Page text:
Social media platforms are a great way to stay in touch with family and friends, learn about current events, and discover groups of people with similar interests. However, if you are facing criminal charges, you may not realize how your use of social media can negatively impact the outcome of your criminal case.
Even seemingly innocent social media posts, messages, and activities can be incriminating. You must tread carefully on social media or, better yet, avoid it altogether. In this blog post, our criminal defense attorney from the Law Offices of R. David Williams, P.A., discusses how the use of social media may harm your criminal defense case in Florida.
As the prosecution prepares for your trial, they will gather any evidence against you they can find — including your social media records. It's not a matter of if the prosecution will gain access to your social media activity, but when they will gain access.
Anything you post to social media can harm your case. Even if you believe what you have posted is innocent, or you post something that you think is unrelated to the case, the prosecution can twist these posts to incriminate you.
Here are a few examples of posts that could harm your defense case:
Many people believe if they set their social media profiles to "private," the prosecution cannot access their activity. However, this isn't always true.
In most cases, the prosecution can gain access to any private information that may be relevant to the case. As a result, if the prosecution believes that your social media activity could affect the case, it can obtain your private social media records as evidence.
Nothing on your social media accounts is off-limits to the prosecution. As a result, they can and will access your private messages with other social media users. Anything you say in these messages can become evidence used against you.
For example, if you messaged another user to discuss your case, they could obtain these messages as evidence. Overall, it's best not to respond to any messages from friends or acquaintances leading up to your trial.
The prosecution can also access your social media activity, including which posts you have "liked" and responded to — even if these posts do not appear on your social media profile. Even "liking" a funny meme that has any connection to your charges or your case could incriminate you. Again, you can assume that they can and will obtain your complete social media records during their preparation for your case.
If you have previously posted an image or text post that could paint you in a bad light, you may be tempted to delete it. However, deleting your posts won't make them inaccessible to the prosecution. They will likely be able to obtain all your past social media activity, including posts you have deleted from your profile. It can also access previous versions of edited posts.
Deleting potentially incriminating posts could harm your criminal defense case more than keeping them on your profile. When the court sees that you have deleted a post, it may assume that you know the post is incriminating or that you are trying to hide the information in the post.
If you have previously made a post that you believe could harm your case, your criminal defense lawyer can advise you about the best way to handle it.
There are steps you can take if you're charged with a crime and worry that your social media accounts could be used against you. Even though law enforcement may require social media platforms to provide access to certain restricted information via a warrant, subpoena, or other court order, set your social media privacy settings to the highest level of privacy. Do not make it easy for them. Don't accept friend requests from strangers and remove your tag even if a friend's post doesn't contain explicit content that could negatively impact your case. Investigators can locate witnesses using tagged photos. Make their work challenging.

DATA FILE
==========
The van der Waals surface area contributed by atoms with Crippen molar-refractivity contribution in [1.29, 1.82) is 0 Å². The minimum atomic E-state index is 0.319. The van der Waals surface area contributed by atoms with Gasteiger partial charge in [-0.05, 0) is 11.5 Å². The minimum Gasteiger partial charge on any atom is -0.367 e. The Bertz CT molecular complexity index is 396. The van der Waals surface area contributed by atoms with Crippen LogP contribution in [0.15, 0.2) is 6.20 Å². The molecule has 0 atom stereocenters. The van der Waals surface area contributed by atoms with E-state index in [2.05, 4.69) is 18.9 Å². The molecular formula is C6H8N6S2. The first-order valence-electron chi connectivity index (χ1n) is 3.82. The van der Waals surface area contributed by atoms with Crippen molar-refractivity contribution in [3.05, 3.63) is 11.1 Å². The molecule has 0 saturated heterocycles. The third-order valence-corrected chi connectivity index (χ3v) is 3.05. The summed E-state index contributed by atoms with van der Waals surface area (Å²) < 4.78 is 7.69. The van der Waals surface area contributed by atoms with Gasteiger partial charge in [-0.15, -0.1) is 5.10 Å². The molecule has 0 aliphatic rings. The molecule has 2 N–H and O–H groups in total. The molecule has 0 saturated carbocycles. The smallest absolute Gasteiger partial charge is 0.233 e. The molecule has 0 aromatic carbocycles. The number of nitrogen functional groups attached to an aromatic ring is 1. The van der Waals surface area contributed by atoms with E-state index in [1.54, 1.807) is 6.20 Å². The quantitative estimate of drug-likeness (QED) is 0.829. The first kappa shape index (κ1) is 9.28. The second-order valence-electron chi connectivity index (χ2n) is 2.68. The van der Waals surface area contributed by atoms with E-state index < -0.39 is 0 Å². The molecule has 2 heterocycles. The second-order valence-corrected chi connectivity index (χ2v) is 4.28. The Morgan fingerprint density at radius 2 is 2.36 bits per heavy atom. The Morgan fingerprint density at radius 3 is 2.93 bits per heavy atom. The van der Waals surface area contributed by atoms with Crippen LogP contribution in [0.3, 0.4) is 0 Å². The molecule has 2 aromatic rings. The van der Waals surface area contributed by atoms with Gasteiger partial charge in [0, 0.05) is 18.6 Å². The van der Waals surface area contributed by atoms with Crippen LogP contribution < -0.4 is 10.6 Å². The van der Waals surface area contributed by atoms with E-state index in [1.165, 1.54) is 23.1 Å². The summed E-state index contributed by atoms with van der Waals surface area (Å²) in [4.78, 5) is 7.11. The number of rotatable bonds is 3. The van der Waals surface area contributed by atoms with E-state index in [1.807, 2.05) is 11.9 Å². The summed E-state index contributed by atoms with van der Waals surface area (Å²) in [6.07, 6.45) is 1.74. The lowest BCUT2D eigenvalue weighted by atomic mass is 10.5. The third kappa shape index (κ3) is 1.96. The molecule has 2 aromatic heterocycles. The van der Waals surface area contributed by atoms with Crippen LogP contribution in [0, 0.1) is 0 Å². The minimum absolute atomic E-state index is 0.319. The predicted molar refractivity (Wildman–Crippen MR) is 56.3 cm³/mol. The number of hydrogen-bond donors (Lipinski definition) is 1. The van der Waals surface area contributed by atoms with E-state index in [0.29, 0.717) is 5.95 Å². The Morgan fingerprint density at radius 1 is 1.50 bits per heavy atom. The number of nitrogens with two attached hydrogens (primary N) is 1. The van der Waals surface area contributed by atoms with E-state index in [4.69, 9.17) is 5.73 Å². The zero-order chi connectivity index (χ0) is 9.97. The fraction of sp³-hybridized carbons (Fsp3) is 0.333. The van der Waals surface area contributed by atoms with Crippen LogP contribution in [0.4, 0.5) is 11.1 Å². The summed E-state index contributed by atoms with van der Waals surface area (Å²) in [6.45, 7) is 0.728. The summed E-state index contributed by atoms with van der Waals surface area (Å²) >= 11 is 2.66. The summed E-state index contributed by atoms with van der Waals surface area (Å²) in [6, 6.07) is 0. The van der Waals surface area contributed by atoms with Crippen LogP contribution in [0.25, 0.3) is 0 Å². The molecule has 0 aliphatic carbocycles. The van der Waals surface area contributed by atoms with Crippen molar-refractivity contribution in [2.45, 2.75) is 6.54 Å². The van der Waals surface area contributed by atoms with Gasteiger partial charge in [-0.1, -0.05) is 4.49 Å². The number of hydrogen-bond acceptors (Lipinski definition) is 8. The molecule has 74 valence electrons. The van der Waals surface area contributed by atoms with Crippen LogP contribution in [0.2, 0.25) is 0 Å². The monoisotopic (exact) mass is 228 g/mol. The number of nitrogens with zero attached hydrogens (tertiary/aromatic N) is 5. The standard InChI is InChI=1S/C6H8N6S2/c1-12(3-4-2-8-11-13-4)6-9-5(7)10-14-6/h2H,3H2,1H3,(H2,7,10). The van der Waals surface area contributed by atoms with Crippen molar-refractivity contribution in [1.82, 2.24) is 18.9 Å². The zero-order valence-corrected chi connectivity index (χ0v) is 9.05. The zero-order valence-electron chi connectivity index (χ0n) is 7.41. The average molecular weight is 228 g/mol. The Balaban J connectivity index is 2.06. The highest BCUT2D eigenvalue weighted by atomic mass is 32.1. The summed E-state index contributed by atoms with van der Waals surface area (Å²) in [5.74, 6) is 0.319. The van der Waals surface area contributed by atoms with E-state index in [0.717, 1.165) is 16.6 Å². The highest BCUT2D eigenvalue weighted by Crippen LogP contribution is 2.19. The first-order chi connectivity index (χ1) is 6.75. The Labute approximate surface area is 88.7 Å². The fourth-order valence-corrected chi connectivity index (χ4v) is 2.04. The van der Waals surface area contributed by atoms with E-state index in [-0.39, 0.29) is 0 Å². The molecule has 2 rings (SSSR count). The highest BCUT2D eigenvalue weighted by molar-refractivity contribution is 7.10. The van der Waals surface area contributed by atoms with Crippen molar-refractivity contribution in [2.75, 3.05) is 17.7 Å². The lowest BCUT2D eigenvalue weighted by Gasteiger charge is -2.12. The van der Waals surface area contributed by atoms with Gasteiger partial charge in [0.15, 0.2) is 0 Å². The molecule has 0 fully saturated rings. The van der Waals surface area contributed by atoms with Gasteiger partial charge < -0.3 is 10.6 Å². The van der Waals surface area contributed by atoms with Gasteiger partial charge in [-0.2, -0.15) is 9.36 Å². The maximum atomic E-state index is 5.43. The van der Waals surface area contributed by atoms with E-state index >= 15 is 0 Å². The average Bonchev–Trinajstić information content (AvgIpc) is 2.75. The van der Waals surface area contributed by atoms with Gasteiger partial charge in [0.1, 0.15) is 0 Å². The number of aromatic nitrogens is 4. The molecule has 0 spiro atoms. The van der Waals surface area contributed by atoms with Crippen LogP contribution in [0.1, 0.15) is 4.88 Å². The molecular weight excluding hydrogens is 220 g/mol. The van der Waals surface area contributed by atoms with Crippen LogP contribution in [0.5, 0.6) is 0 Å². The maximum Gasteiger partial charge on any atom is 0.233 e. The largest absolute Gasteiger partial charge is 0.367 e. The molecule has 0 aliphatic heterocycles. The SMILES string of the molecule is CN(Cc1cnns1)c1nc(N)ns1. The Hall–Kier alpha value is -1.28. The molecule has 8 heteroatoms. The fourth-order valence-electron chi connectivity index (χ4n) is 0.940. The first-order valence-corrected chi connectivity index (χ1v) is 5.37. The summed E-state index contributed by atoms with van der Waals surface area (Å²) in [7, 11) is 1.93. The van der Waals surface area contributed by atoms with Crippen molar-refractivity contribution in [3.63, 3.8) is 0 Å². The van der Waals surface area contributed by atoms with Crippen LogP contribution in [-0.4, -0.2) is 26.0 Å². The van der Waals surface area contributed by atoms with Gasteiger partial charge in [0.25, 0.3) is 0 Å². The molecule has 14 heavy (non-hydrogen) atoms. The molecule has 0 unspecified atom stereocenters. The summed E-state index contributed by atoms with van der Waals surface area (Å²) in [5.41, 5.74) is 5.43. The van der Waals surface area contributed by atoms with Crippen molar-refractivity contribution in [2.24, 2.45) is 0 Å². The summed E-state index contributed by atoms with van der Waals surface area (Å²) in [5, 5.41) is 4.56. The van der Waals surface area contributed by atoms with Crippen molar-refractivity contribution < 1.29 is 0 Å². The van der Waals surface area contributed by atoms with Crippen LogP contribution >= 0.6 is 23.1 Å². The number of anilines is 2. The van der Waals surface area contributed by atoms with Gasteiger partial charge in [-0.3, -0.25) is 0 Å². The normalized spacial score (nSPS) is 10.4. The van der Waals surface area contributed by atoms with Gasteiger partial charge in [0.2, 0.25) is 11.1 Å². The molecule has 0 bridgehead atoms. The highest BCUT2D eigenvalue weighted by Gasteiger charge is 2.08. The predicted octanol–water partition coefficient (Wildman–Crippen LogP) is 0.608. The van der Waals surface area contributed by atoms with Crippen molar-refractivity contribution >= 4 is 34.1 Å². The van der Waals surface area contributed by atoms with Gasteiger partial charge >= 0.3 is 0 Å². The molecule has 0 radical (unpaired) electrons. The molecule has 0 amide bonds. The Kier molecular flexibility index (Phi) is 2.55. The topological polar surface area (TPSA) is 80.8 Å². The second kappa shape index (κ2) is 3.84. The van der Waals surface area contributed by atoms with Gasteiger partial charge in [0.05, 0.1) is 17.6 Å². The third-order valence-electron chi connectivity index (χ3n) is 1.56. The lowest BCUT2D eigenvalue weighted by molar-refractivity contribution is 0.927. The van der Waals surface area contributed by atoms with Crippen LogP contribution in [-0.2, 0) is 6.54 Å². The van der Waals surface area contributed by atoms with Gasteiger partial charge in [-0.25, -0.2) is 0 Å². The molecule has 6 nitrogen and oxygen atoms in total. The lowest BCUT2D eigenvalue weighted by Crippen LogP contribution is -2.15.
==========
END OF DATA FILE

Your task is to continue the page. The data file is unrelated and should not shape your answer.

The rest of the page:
Stop posting. Right now, you should avoid using any social media. It's not a good idea to discuss your case online. Additionally, only communicate with your lawyer. Do not discuss your case online in any way or even with people you trust. Tell friends not to share any pictures or comments about you or your case. Finally, talk to your criminal defense lawyer about your social media usage, and do not hide any embarrassing posts or images. You don't want your lawyer to learn anything from the prosecution that could jeopardize your case.
At the Law Offices of R. David Williams P.A., we offer personalized criminal defense focused on your unique needs. We can help you understand which actions to avoid when it comes to social media leading up to your case and how to improve your case outcome.
If you need a criminal defense attorney, we will provide individualized criminal defense without judgment. Contact our team today at (954) 522-9997, or fill out our online form, to schedule a free consultation.
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The information in this blog post (“post”) is provided for general informational purposes only and may not reflect the current law in your jurisdiction. No information in this post should be construed as legal advice from the individual author or the law firm, nor is it intended to be a substitute for legal counsel on any subject matter. No reader of this post should act or refrain from acting based on any information included in or accessible through this post without seeking the appropriate legal or other professional advice on the particular facts and circumstances at issue from a lawyer licensed in the recipient’s state, country, or other appropriate licensing jurisdiction.
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© Copyrights 2022. Law Offices of R. David Williams, P.A. All Rights Reserved.
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